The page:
The last decade experienced accretion in armamentarium of spine surgery evolving more and more indications of minimally invasive spine surgery (MISS). The idea is to perform “target surgery” with minimal tissue handling. Adequate skin incision and preservation of biomechanical active structures such as muscle, ligaments, and bone with achievement of desired neural decompression are the key of MISS. The common indications of MISS are disc degenerative disease including lumbar disc herniation (LDH) and degenerative spondylolisthesis. Among LDH, central and paracentral herniation accounts for 80%–85% of limb radiculopathy, whereas foraminal and extraforaminal herniation represents 11% of all LDH.[1],[2] LDH can be surgically dealt by interlaminar or transforaminal approach [Figure 1]. Among all the MISS techniques for LDH, described in literature, standard tubular microdiscectomy (MD) and Destandau's interlaminar endoscopic discectomy dominate as most popular methods. Foraminal and extraforaminal disc herniation is better dealt with percutaneous endoscopic transforaminal discectomy (PETD). It was Hijikata who first performed PETD in 1975, but the procedure was further modified and popularized by Kambin et al.[3],[4]
Figure 1: (a) Interlaminar window used for endoscopic discectomy by Destandau's interlaminar approach. (b) Transforaminal approach for discectomy and MI-TLIF through Kambin's triangle. The zone is formed medially by the superior facet joint, inferiorly by the transverse process, and superiorly and inferiorly by the nerve root exiting the neural foramen

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In this article, we intend to discuss patient-related outcome (both objective and subjective) in our early experience as we shifted from open standard laminectomy to MISS mainly for disc degenerative diseases. The article highlights the postoperative outcome (Oswestry Disability Index [ODI] and patient satisfaction score) of patients with disc degenerative disease operated by various MISS techniques with the review of literature comparing them. Moreover, we have discussed the problems we faced overcoming vacillation in our transition phase.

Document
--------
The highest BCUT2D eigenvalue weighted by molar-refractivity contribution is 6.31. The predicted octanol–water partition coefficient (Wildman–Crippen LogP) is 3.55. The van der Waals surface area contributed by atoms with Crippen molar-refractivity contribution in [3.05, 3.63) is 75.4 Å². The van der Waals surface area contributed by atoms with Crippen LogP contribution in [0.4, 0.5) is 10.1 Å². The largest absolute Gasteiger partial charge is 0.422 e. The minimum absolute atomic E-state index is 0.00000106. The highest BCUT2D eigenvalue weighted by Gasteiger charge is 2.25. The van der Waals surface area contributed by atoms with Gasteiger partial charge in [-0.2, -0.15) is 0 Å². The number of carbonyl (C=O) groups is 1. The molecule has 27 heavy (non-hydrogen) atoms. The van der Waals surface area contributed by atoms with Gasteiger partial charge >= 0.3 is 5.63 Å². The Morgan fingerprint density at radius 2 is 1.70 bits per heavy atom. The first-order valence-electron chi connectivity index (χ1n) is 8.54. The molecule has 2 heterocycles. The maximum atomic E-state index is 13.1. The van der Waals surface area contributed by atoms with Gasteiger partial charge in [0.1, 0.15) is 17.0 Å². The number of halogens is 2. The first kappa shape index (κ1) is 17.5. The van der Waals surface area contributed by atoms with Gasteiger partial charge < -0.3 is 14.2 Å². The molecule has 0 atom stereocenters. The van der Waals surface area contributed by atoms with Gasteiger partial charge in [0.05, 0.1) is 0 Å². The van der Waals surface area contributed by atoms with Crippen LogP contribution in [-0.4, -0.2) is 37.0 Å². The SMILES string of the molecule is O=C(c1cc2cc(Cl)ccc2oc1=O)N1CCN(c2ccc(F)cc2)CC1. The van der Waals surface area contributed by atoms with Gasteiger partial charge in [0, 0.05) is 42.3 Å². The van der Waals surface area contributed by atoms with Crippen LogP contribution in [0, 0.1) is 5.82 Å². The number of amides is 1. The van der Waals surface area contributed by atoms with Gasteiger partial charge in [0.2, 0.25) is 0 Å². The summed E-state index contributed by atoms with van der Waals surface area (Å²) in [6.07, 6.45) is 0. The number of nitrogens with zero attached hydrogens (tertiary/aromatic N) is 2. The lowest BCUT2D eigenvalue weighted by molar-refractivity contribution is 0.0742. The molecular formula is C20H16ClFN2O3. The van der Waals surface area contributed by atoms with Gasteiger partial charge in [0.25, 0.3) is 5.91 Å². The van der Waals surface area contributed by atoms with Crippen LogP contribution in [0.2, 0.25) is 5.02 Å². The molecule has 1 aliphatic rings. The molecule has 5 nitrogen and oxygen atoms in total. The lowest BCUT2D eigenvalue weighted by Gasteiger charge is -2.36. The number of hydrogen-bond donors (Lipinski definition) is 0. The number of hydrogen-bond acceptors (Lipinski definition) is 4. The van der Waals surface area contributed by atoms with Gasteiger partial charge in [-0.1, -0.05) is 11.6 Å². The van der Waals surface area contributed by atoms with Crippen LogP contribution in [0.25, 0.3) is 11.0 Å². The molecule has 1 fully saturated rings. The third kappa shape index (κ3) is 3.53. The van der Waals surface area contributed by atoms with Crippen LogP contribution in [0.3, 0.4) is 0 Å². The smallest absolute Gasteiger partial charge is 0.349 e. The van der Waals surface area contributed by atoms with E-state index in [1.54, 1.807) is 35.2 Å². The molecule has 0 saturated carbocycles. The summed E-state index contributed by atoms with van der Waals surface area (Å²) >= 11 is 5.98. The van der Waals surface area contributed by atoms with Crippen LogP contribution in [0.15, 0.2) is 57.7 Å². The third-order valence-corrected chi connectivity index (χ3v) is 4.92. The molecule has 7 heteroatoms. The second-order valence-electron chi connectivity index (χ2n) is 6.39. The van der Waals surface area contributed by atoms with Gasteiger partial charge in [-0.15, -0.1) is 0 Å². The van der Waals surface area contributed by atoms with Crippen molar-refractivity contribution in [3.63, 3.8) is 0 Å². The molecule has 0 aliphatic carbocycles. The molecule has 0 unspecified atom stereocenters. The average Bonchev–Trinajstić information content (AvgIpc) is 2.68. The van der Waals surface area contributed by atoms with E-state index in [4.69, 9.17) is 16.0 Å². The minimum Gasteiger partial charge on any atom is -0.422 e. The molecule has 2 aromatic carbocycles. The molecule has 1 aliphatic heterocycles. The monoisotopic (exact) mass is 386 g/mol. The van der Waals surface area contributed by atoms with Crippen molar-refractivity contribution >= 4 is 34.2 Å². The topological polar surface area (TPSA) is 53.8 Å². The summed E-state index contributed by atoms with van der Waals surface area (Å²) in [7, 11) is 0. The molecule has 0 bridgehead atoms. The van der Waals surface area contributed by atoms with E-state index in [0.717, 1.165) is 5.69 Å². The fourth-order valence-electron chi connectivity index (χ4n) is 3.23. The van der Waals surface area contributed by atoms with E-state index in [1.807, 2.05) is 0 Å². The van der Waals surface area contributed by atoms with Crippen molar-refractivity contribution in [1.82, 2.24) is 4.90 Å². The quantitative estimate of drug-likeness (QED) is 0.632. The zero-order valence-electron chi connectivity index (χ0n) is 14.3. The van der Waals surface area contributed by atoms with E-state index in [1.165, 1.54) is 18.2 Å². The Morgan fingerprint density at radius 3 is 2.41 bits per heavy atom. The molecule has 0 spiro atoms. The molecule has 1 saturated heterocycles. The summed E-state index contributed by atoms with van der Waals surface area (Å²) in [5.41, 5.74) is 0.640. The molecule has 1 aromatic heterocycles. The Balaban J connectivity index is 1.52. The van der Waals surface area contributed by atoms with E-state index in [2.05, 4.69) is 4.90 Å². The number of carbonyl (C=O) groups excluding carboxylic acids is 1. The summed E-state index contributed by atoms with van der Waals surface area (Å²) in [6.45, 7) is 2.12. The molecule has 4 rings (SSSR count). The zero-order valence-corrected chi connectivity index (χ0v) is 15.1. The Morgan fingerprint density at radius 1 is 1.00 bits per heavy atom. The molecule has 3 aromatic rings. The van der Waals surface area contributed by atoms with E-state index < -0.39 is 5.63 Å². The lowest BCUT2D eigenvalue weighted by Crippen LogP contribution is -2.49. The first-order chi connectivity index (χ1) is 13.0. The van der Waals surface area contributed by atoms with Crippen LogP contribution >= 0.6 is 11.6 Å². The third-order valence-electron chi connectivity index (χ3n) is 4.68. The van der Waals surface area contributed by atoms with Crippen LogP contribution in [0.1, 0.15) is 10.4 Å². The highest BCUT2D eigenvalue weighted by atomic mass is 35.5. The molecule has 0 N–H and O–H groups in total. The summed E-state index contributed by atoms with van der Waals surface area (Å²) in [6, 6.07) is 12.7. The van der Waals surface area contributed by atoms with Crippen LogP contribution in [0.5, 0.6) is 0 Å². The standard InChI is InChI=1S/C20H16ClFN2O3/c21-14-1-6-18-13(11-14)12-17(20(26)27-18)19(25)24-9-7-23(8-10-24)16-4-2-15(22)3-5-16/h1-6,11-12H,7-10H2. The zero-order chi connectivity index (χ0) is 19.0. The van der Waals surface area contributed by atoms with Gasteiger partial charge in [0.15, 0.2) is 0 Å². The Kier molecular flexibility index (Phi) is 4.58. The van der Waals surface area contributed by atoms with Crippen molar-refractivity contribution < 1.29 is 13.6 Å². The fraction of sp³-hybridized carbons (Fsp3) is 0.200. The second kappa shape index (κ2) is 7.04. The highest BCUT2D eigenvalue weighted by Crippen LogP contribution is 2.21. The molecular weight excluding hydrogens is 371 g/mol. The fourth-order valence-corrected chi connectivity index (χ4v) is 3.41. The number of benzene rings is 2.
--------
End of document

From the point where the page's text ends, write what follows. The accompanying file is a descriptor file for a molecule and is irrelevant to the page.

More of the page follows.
Materials and Methods Top


Individual consent from all the patients to use clinical and radiological details for publication was taken before study. Institutional ethical clearance was obtained and there was no conflict of interest.

Patient spectrum

It is worth understanding that MISS can be offered to a subset of patients only. Patients having single-level paracentral disc prolapse with unilateral radiculopathy predominantly unilateral and positive nerve root tension sign with or without sensory or motor neurological lesion on neurological examination were offered options for minimal invasive surgical approaches for discectomy. Multiple-level degenerative changes associated with chronic back pain and severe lumbar canal stenosis (LCS) were directly advised open lumbar discectomy. We offered MD or Destandau's endoscopic discectomy (DED) for central and paracentral LDH and PETD for foraminal and extraforaminal disc herniation. During study, choice between DED or MD was random on availability of endoscope and surgeon's preference.

Study design

In this prospective study, 80 patients operated for lumbar disc prolapse were included in the study (between January 2016 and March 2018) [Figure 2]. Total 50 patients operated by MISS (MD, DED, and PETD) for herniated disc disease were included as Group A. Thirty patients (selected randomly) underwent open lumbar discectomy for single- or two-level disc prolapse were included under Group B. All the patients were preoperatively assessed by Oswestry Disability Index (ODI) score. Patients operated through MISS approach (Group A, n = 50) and open standard laminectomy (Group B, n = 30) were re-evaluated with ODI at 6 weeks of follow up. Patient satisfaction score was also calculated at same time, a questionnaire was given, and all the patients in Group A and Group B were asked for option of choosing open verses MISS again with their own perspective (if they have to underwent discectomy).